The same goes for Pro Football Focus’s play-by-play grades — by their estimation, Luck was third among QBs in rushing value added above average. But those grades also rate Luck as barely better than an average QB as a passer. Again, if we combine passing and rushing (plus penalty avoidance) and convert those grades to assess value against replacement (instead of average), Luck has been the 14th-ranked quarterback over the past two seasons.

In both sets of value-over-replacement rankings, Luck narrowly places ahead of the Carolina Panthers’ Cam Newton, who makes for a particularly interesting point of comparison. Statistically, the two quarterbacks offered similar production a year ago, but their reputations couldn’t be more different. Luck is widely known as a “winner“; Newton has been dogged by criticism as a “stat-padder” who doesn’t deliver in big moments. Those sentiments probably played a large role when Sando’s execs placed Newton in the third tier despite having a quantitative résumé similar to Luck’s. Backing up that viewpoint, Christopher Price writes in Football Outsiders’ 2014 Almanac: “Newton is a very talented quarterback, but nobody in the league would take him over Andrew Luck right now.”

Of course, the biggest reason professed by the executives for their high placement of Luck was his team’s success despite a weak supporting cast, which gets at the fundamental limitations of evaluating individual NFL players with metrics and the eye test. “The evaluators think Luck has carried a subpar roster to a 22-10 record without much help,” Sando writes.

Football Outsiders has a great caveat about individual advanced stats that goes along these lines:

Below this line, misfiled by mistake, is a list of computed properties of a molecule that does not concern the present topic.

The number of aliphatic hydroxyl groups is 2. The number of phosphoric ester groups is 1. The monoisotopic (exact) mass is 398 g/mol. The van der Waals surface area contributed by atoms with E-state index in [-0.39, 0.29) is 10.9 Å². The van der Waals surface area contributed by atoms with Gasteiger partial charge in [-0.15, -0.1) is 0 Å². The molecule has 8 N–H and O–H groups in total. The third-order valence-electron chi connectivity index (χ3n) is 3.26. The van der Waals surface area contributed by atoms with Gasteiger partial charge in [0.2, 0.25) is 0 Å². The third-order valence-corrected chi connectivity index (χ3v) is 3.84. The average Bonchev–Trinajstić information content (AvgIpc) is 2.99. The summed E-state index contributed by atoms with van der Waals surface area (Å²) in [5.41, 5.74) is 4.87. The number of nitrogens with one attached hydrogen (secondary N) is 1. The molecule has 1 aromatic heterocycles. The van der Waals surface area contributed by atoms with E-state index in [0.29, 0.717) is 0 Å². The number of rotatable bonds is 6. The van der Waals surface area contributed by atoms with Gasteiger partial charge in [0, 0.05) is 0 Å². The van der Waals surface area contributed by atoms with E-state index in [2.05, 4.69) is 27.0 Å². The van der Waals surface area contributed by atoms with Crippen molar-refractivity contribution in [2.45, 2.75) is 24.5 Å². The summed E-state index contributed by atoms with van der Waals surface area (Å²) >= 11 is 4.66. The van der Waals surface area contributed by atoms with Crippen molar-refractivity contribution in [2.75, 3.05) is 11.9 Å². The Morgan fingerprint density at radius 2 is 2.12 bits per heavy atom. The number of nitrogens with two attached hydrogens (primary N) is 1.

“In 2013, Andrew Luck had 650 DYAR. But what we are really saying is ‘In 2013, Andrew Luck, playing in Pep Hamilton’s offensive system with the Indianapolis offensive line blocking for him and Donald Brown and Trent Richardson providing rushing support, had 650 DYAR.’ “

The truth is that in football, perhaps more than any other sport, a player’s statistics depend greatly on the talent around him. And the common perception is that Luck’s supporting cast is similar to that which went 2-14 with Curtis Painter, Dan Orlovsky and Kerry Collins under center in 2011. That might not be entirely true, but it’s largely beyond our statistical capabilities to test assertions like those empirically.

We can attempt to measure the talent and experience level of isolated parts of an offense, but in the end we’re left with rough estimates. And what do we do if Luck’s early career ends up mirroring that of John Elway — a prestigious QB with surprisingly ordinary stats? We’ll be left wondering whether it was a coincidence if his stats jump when the 2024 versions of Rod Smith and Ed McCaffrey come along. (Or think of Tom Brady, the poster child for a quarterback’s statistical production not matching his reputation … until Randy Moss arrivedin New England.)